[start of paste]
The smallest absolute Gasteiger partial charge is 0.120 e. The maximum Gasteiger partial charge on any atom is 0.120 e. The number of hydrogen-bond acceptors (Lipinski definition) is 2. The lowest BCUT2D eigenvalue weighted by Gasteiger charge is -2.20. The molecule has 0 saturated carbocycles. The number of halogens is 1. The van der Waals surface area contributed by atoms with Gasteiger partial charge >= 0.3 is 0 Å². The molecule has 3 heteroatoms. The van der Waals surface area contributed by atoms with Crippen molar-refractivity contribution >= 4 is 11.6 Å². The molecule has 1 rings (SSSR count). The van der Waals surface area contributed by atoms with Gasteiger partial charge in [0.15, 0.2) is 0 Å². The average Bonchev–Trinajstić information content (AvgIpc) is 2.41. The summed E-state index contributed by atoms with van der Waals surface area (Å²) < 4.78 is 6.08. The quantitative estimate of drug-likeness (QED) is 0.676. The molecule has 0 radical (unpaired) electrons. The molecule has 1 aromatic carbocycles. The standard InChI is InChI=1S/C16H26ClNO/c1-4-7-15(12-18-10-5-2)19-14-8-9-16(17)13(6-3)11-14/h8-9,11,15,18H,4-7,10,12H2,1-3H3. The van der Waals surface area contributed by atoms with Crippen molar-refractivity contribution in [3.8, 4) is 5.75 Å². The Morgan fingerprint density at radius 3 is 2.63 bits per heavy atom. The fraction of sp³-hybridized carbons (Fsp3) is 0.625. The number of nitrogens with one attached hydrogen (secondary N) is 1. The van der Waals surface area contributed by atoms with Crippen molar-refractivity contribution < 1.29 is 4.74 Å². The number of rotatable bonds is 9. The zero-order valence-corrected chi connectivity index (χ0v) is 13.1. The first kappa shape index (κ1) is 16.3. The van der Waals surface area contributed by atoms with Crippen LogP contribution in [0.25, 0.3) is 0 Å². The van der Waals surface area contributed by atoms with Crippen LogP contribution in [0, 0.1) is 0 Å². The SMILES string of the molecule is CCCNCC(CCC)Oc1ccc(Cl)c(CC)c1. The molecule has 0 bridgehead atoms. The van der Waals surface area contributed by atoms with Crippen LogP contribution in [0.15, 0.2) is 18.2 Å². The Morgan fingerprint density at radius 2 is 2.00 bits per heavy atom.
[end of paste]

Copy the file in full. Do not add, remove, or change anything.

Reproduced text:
The smallest absolute Gasteiger partial charge is 0.120 e. The maximum Gasteiger partial charge on any atom is 0.120 e. The number of hydrogen-bond acceptors (Lipinski definition) is 2. The lowest BCUT2D eigenvalue weighted by Gasteiger charge is -2.20. The molecule has 0 saturated carbocycles. The number of halogens is 1. The van der Waals surface area contributed by atoms with Gasteiger partial charge >= 0.3 is 0 Å². The molecule has 3 heteroatoms. The van der Waals surface area contributed by atoms with Crippen molar-refractivity contribution >= 4 is 11.6 Å². The molecule has 1 rings (SSSR count). The van der Waals surface area contributed by atoms with Gasteiger partial charge in [0.15, 0.2) is 0 Å². The average Bonchev–Trinajstić information content (AvgIpc) is 2.41. The summed E-state index contributed by atoms with van der Waals surface area (Å²) < 4.78 is 6.08. The quantitative estimate of drug-likeness (QED) is 0.676. The molecule has 0 radical (unpaired) electrons. The molecule has 1 aromatic carbocycles. The standard InChI is InChI=1S/C16H26ClNO/c1-4-7-15(12-18-10-5-2)19-14-8-9-16(17)13(6-3)11-14/h8-9,11,15,18H,4-7,10,12H2,1-3H3. The van der Waals surface area contributed by atoms with Crippen molar-refractivity contribution in [3.8, 4) is 5.75 Å². The Morgan fingerprint density at radius 3 is 2.63 bits per heavy atom. The fraction of sp³-hybridized carbons (Fsp3) is 0.625. The number of nitrogens with one attached hydrogen (secondary N) is 1. The van der Waals surface area contributed by atoms with Crippen molar-refractivity contribution < 1.29 is 4.74 Å². The number of rotatable bonds is 9. The zero-order valence-corrected chi connectivity index (χ0v) is 13.1. The first kappa shape index (κ1) is 16.3. The van der Waals surface area contributed by atoms with Crippen LogP contribution in [0.25, 0.3) is 0 Å². The van der Waals surface area contributed by atoms with Crippen LogP contribution in [0, 0.1) is 0 Å². The SMILES string of the molecule is CCCNCC(CCC)Oc1ccc(Cl)c(CC)c1. The molecule has 0 bridgehead atoms. The van der Waals surface area contributed by atoms with Crippen LogP contribution in [0.15, 0.2) is 18.2 Å². The Morgan fingerprint density at radius 2 is 2.00 bits per heavy atom.